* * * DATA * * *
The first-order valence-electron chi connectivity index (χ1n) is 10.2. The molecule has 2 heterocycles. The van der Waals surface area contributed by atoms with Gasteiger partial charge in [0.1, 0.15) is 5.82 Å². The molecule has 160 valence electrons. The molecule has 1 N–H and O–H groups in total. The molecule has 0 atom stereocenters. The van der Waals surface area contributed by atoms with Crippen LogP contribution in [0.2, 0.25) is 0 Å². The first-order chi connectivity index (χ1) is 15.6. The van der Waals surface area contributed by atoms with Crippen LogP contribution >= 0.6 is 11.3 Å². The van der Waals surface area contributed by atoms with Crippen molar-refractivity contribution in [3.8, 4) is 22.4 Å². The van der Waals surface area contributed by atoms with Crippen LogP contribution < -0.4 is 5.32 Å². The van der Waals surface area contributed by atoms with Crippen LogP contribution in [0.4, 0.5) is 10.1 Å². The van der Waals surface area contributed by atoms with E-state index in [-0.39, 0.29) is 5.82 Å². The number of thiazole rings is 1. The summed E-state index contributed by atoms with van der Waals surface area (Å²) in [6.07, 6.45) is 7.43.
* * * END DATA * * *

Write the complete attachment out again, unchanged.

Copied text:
The first-order valence-electron chi connectivity index (χ1n) is 10.2. The molecule has 2 heterocycles. The van der Waals surface area contributed by atoms with Gasteiger partial charge in [0.1, 0.15) is 5.82 Å². The molecule has 160 valence electrons. The molecule has 1 N–H and O–H groups in total. The molecule has 0 atom stereocenters. The van der Waals surface area contributed by atoms with Crippen LogP contribution in [0.2, 0.25) is 0 Å². The first-order chi connectivity index (χ1) is 15.6. The van der Waals surface area contributed by atoms with Crippen LogP contribution >= 0.6 is 11.3 Å². The van der Waals surface area contributed by atoms with Crippen molar-refractivity contribution in [3.8, 4) is 22.4 Å². The van der Waals surface area contributed by atoms with Crippen LogP contribution < -0.4 is 5.32 Å². The van der Waals surface area contributed by atoms with Crippen LogP contribution in [0.4, 0.5) is 10.1 Å². The van der Waals surface area contributed by atoms with E-state index in [-0.39, 0.29) is 5.82 Å². The number of thiazole rings is 1. The summed E-state index contributed by atoms with van der Waals surface area (Å²) in [6.07, 6.45) is 7.43.